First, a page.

We live in fascinating times, where all this global political turmoil motivates various new ways of thinking and solving problems.
There is a growing acknowledgement that our technology and economy got us far and helped us to achieve unprecedented levels of progress and wellbeing, but more of the same will not get us through the bottleneck of dozens of existential risks that threaten the survival of humanity past 21st century.
This Emerge podcast episode with Bonnita Roy explains six different ways to go meta and their pros and cons if taken too far individually and not being accompanied by others:
1. Meta-synthesis — transcending and integrating various theories — but this can get too abstract and overwhelming quickly.
2. Deconstruction — pioneered in the West by some postmodernists and applied to texts, but being present in Eastern thinking for a long and in a more embodied way- analyzing and taking things apart until one arrives at nothingness or empty form — the drawback is navel-gazing, nihilism and inaction.
3. Meta-cognition by role-playing (deep play) or taking outside view by e.g. looking at Earth from space (overview effect). Since not everyone can travel to space we might need more “psychonauts” (see point 6).
4. Orthogonal approaches — kind of meta-metaphysics — creating new metaphysics by tweaking some aspects — e.g. viewing people as processes and not as objects or instruments, “new animism” (coffee makes millions of people move each day).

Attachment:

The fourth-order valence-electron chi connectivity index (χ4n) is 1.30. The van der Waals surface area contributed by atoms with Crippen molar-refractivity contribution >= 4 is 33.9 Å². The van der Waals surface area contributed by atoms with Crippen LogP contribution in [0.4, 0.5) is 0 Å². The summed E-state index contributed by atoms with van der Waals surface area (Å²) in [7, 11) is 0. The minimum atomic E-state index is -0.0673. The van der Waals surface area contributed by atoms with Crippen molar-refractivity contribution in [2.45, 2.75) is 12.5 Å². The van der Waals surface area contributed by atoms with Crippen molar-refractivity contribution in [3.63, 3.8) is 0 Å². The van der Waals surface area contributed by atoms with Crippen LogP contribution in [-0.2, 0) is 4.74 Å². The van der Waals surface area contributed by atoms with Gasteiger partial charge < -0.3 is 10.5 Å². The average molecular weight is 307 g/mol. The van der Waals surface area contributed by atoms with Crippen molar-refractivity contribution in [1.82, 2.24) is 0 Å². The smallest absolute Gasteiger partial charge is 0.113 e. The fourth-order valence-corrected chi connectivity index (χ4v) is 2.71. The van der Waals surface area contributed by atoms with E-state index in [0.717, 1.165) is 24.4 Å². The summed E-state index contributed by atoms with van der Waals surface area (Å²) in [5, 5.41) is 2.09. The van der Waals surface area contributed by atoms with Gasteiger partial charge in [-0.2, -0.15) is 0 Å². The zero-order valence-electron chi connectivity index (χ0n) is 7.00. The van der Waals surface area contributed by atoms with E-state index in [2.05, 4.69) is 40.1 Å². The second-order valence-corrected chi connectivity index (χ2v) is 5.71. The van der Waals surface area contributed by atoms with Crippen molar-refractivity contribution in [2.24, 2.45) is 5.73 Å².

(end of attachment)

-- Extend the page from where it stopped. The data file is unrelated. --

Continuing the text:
5. Simplexity — this is my favorite area of current explorations — here are approaches in *mapping* or searching for a source code of civilizations and various simple heuristics (all-win solutions) and generator functions (rivalry) (Daniel Schmachtenberger — Civilization Emerging, Jordan Hall — Deep Code); *sensing* (Dave Snowden and his Cynefin framework and tools for weak signals detection); and *hacking* (Bonnita Roy puts herself in both mapping and hacking area).
6. Holistic participation — more embodied practices where one tries to gain new energy, inspiration and mental capacity by embodied training, e.g. meditation, breathing techniques, creating new micro-habits and discarding old ones. Here the work of John Vervaeke fits (Awakening from the Meaning Crisis series) — combining cutting edge neuroscience with liberal arts education and ancient wisdom. Or various “group flow” projects and biohackers — e.g. Jamie Wheal and Flow Genome Project.
In another article, I also tried to divide four modes of thinking in the context of “cause prioritization” in effective altruism and came up with combining *synthetic thinking* vs *analytical thinking* on vertical axis, and *cluster thinking* versus *sequence thinking* on horizontal axis. I guess this can be expanded and reconciled with Bonnita Roy’s work.